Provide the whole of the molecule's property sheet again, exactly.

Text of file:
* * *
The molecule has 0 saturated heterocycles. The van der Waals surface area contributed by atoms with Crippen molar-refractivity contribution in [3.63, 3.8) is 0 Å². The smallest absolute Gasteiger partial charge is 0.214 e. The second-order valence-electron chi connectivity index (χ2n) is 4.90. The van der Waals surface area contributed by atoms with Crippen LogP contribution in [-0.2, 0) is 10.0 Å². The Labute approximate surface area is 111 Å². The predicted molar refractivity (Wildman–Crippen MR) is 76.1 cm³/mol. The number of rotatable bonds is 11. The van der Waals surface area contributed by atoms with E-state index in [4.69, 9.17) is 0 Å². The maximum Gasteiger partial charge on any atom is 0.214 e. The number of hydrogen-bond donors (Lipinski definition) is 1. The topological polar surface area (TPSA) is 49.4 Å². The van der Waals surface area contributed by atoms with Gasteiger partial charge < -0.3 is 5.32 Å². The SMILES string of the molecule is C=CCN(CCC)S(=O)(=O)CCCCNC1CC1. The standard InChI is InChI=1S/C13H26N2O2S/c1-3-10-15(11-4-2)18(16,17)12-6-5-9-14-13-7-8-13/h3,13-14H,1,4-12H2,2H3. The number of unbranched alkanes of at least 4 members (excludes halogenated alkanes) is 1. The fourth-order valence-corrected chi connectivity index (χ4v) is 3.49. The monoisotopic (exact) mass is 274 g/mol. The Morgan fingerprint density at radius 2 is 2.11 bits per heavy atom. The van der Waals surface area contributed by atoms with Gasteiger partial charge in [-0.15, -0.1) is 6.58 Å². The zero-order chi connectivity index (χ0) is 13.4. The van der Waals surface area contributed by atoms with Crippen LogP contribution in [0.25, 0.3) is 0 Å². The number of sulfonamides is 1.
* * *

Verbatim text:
The molecule has 0 saturated heterocycles. The van der Waals surface area contributed by atoms with Crippen molar-refractivity contribution in [3.63, 3.8) is 0 Å². The smallest absolute Gasteiger partial charge is 0.214 e. The second-order valence-electron chi connectivity index (χ2n) is 4.90. The van der Waals surface area contributed by atoms with Crippen LogP contribution in [-0.2, 0) is 10.0 Å². The Labute approximate surface area is 111 Å². The predicted molar refractivity (Wildman–Crippen MR) is 76.1 cm³/mol. The number of rotatable bonds is 11. The van der Waals surface area contributed by atoms with E-state index in [4.69, 9.17) is 0 Å². The maximum Gasteiger partial charge on any atom is 0.214 e. The number of hydrogen-bond donors (Lipinski definition) is 1. The topological polar surface area (TPSA) is 49.4 Å². The van der Waals surface area contributed by atoms with Gasteiger partial charge < -0.3 is 5.32 Å². The SMILES string of the molecule is C=CCN(CCC)S(=O)(=O)CCCCNC1CC1. The standard InChI is InChI=1S/C13H26N2O2S/c1-3-10-15(11-4-2)18(16,17)12-6-5-9-14-13-7-8-13/h3,13-14H,1,4-12H2,2H3. The number of unbranched alkanes of at least 4 members (excludes halogenated alkanes) is 1. The fourth-order valence-corrected chi connectivity index (χ4v) is 3.49. The monoisotopic (exact) mass is 274 g/mol. The Morgan fingerprint density at radius 2 is 2.11 bits per heavy atom. The van der Waals surface area contributed by atoms with Gasteiger partial charge in [-0.15, -0.1) is 6.58 Å². The zero-order chi connectivity index (χ0) is 13.4. The van der Waals surface area contributed by atoms with Crippen LogP contribution in [0.25, 0.3) is 0 Å². The number of sulfonamides is 1.